By Steve Rizer
What ought to be done to ensure the best balance between indoor environmental quality (IEQ) and energy efficiency in high-performance buildings? A conference slated to begin next month in Vancouver, B.C., Canada, could yield some significant progress toward answering this age-old question … if some recent comments prove to be prophetic.
“There are not a lot of data on IEQ in high-performance buildings, but this conference [‘IAQ 2013, Environmental Health in Low-Energy Buildings,’ scheduled for Oct. 15-18] will bring the collective knowledge of the industry together to set a benchmark, if you will, on where we are and how we should move forward,” Conference Co-Chairperson Hal Levin said. “It will be important in identifying critical gaps in our knowledge and potential priorities for future ASHRAE [American Society of Heating, Refrigerating and Air-Conditioning Engineers] research, standards, and guidelines.”
For the conference, “the state of knowledge” on this subject will be summarized in written “topic overviews” for inclusion in the proceedings of the event. These overviews may include comments on papers in the sessions, provide supplemental information, summarize “the state of the art,” offer suggestions for high-priority research, or make recommendations to ASHRAE about implementation of energy conservation and IEQ design activities, according to conference organizers.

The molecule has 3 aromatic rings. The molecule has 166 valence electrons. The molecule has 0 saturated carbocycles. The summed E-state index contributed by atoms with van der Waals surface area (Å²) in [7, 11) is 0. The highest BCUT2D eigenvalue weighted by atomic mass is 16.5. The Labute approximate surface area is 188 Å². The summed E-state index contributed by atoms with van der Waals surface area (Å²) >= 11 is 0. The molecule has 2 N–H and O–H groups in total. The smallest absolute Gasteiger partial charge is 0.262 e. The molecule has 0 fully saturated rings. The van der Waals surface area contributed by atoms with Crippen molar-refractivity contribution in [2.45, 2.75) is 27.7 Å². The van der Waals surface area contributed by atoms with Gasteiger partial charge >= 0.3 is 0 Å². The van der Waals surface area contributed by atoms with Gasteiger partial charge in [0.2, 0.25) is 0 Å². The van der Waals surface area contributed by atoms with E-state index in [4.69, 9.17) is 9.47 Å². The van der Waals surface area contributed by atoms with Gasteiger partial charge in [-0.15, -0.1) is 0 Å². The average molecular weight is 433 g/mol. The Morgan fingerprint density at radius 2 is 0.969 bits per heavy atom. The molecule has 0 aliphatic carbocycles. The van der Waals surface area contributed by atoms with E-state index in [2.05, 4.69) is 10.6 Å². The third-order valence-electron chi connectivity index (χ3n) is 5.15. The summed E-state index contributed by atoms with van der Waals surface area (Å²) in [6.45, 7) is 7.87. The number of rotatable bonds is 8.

Among the papers being submitted to the conference is “Indoor Air Quality in High-Performing Building Case Studies: A Wealth of Intent; A Dearth of Data,” co-authored by U.S. Environmental Protection Agency Senior Science Advisor Kevin Teichman as well as Andrew Persily and Steve Emmerich, both mechanical engineers at the National Institute of Standards and Technology.
“While progress has been made in achieving sustainable, high-performance buildings, it is noteworthy that many discussions of green, high-performing, and certainly net-zero energy buildings tend to focus on energy consumption,” Teichman said. “Energy is critically important, but [it] is only one aspect of performance and should not be pursued to the neglect of the others.”
The conference features papers and presentations for inclusion in the following nine tracks: environmental health in low-energy buildings; moisture and health; sources and chemistry; IEQ factor interactions; residential buildings; commercial and institutional buildings; air cleaning and filtration; microorganisms and infection; and tools (models, measurements, among other things).
The ConstructionPro Network member version of this article reports on additional IEQ-related developments from ASHRAE and the Building Performance Institute. To sign up for a membership, click here.